Out of the Blue
Thankful for Thanksgiving
The holiday with staying power
By Deborah Salomon
Far as I can tell, of all the holidays Americans over-celebrate, Thanksgiving best retains its symbols and sanctities. Sure, the food magazines do turkey upside down and backward, including an abomination called turducken, a deboned chicken shoved inside a deboned duck shoved inside a deboned turkey costing an arm and a leg. Cranberry chutney may be all the rage, but the backbone of the celebration hasn’t changed much since the holiday, celebrated informally since the 1860s, was institutionalized in 1941.
At least for a few minutes, before digging in we still go round the table giving thanks. For what?
Columnists and entertainers offer lists of things to be thankful for, usually predictable, mostly generic. Families and their guests are called upon to do the same, with often poignant and amusing results. Pregnancies and new jobs are cited, as well as medical updates. “I’m thankful my cancer is in remission” is always welcome. This year, however, has been so fraught with tragedies that thanks may require a slant.
I’m thankful not to have contracted COVID-19.
I’m thankful there’s a vaccine to prevent it.
I’m thankful Hurricane Ida petered out before reaching Moore County.
I’m thankful my job wasn’t eliminated.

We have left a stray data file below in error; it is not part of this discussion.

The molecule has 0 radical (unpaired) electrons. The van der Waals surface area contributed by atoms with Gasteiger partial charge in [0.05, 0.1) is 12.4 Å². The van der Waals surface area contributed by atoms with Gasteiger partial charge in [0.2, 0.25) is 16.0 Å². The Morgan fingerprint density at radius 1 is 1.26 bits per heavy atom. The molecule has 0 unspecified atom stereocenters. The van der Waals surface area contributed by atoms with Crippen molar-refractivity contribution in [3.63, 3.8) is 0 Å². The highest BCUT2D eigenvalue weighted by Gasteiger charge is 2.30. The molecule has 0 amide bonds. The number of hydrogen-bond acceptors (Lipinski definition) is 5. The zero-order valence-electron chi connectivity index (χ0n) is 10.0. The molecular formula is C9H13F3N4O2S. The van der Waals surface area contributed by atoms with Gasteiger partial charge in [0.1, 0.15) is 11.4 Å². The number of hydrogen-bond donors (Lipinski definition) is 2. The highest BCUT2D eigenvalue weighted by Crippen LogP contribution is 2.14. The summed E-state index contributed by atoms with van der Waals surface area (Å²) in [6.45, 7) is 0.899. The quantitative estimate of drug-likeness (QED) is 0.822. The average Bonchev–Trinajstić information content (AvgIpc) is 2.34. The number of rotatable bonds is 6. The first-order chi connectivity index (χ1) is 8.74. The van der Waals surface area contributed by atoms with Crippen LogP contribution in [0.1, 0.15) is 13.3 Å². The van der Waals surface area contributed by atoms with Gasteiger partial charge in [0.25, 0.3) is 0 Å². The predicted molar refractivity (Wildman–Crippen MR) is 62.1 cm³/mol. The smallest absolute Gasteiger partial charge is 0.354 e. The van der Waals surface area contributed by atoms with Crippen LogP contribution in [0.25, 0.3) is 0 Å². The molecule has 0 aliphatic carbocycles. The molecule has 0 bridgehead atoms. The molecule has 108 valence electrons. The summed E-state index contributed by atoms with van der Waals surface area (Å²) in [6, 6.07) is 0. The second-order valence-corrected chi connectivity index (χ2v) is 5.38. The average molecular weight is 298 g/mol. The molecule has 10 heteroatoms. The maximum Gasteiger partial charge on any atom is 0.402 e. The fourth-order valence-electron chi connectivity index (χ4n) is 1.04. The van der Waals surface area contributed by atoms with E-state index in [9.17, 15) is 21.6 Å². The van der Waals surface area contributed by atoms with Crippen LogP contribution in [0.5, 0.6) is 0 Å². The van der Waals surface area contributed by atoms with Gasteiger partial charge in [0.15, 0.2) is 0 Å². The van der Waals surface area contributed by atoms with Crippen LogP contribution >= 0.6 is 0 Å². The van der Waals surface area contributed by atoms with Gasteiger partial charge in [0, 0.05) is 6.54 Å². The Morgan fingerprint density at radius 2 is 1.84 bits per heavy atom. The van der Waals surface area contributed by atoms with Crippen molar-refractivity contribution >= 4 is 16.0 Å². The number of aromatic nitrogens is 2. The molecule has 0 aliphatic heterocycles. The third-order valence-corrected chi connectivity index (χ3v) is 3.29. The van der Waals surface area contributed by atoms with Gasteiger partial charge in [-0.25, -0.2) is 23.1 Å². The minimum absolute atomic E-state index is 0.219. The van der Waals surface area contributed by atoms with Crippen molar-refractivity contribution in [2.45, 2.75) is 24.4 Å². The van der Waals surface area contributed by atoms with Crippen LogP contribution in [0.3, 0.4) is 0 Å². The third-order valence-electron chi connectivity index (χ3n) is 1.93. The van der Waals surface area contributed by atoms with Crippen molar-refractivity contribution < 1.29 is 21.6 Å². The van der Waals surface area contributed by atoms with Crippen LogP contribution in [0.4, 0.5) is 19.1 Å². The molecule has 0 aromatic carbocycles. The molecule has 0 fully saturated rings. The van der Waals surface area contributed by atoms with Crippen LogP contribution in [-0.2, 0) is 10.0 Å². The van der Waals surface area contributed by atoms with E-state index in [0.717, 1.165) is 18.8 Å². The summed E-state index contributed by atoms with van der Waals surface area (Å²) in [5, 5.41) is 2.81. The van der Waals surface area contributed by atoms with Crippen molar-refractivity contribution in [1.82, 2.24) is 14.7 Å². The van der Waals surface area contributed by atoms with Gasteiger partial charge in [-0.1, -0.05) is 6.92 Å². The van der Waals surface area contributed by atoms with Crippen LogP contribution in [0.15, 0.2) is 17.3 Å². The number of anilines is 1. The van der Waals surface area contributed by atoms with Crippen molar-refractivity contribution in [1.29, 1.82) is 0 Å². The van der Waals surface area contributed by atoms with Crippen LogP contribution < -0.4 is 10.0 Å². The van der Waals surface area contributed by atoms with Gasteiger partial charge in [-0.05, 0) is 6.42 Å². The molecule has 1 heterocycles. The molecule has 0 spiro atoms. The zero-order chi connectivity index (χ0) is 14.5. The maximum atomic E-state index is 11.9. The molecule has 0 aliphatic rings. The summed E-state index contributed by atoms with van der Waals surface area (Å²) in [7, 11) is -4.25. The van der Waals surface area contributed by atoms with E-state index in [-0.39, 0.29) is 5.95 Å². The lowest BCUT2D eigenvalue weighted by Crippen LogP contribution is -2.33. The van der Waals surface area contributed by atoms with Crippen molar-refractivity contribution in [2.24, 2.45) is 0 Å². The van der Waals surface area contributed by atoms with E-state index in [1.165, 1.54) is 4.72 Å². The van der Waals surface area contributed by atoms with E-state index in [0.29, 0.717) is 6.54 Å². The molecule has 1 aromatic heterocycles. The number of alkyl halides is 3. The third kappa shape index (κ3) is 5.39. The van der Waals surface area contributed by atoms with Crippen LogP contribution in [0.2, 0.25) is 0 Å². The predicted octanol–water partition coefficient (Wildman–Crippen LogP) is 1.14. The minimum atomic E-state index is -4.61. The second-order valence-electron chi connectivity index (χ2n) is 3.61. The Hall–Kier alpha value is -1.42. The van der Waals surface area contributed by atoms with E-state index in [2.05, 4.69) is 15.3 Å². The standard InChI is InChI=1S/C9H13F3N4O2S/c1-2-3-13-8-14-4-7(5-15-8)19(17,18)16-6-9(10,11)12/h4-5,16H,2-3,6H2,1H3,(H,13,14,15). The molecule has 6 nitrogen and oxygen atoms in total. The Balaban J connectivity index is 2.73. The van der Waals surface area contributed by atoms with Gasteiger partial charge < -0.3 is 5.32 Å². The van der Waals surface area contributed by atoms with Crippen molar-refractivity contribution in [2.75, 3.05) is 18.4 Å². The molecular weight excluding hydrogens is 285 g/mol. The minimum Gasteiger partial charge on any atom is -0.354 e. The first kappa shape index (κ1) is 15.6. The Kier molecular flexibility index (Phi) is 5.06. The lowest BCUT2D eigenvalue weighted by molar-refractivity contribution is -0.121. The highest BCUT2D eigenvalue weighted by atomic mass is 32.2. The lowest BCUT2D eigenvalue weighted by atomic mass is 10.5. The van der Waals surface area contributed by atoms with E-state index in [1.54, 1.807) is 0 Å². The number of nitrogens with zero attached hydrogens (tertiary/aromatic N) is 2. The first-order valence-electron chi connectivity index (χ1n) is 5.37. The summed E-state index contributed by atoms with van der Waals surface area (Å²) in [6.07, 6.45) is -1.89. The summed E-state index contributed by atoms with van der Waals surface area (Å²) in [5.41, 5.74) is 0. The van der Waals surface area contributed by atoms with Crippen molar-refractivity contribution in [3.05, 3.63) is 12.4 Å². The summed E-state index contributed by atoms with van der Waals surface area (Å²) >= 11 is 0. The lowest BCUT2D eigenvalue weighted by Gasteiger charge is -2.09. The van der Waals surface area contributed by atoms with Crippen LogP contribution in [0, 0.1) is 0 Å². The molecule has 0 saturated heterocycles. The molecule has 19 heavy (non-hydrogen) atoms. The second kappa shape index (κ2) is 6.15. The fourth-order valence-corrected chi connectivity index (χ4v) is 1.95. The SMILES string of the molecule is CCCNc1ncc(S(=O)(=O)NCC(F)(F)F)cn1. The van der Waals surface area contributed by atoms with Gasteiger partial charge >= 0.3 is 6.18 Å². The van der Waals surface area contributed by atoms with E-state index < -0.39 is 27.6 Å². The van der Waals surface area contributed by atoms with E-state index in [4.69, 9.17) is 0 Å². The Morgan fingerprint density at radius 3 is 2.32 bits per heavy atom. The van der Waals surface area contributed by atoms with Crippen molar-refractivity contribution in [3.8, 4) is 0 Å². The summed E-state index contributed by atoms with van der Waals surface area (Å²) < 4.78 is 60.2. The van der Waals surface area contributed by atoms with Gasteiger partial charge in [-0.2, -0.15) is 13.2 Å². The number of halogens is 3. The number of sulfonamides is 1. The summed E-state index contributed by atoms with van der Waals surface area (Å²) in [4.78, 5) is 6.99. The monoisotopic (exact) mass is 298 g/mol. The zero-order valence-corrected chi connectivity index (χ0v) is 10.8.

I’m thankful my home wasn’t destroyed by earthquakes or wildfires.
I’m thankful I didn’t run out of paper products during the pandemic.
Other observations, beyond the stuffing: The vocabulary of a traditional Thanksgiving usually includes “Grandma” — a relic from when she lived over the river and through the woods, not in a Florida retirement village. Where’s Grandpa? Stretched out in his BarcaLounger, watching the game. But Grandma, the institution, is fast morphing into a format more Sharon Stone and Judge Judy than the sweet homemakers-choir singers-pie bakers-rose growers I find on the obit page. Let’s be thankful for those while they last because, like the woolly mammoth, when they’re gone, they’re gone.
Back to food because, truth be told, without it Thanksgiving might wither on the vine. Try as they may, Martha Stewart, Ina Garten and Rachael Ray cannot budge green bean casserole, marshmallow-topped sweet potatoes, jellied cranberry sauce, spongy dinner rolls, pumpkin pie and a Butterball built like Dolly Parton — an image I’ve used for more than three decades.
They are sacred. They are icons. I know, because I grew up deprived. I’m the only child of late-onset parents. My mother loved to eat, hated to cook. She never once stuck a turkey in the oven even when I came home from college, starved — a waste for three people, was her excuse. If we weren’t invited somewhere, we ate in a hotel dining room with a turkey dinner special. Forget seconds. No leftovers. Imagine her surprise seeing me roast several birds a year, just for sandwiches. Besides, nothing compares to warmed-over cornbread stuffing for breakfast.
After all, June, not November, is National Turkey Lovers’ Month. Another surprise: Israel, devoid of Thanksgiving, consumes the most turkey per capita.
Last Thanksgiving, sales of small turkeys soared, attributed to fewer big gatherings. With the unexpected summer virus surge, no telling what will happen this month. But I have faith that even if the turkey and trimmings are pared down, Thanksgiving will survive intact.
Because where there’s life, there’s hope. And hopeful people always find something to be thankful for. PS
Deborah Salomon is a writer for PineStraw and The Pilot. She may be reached at email@example.com.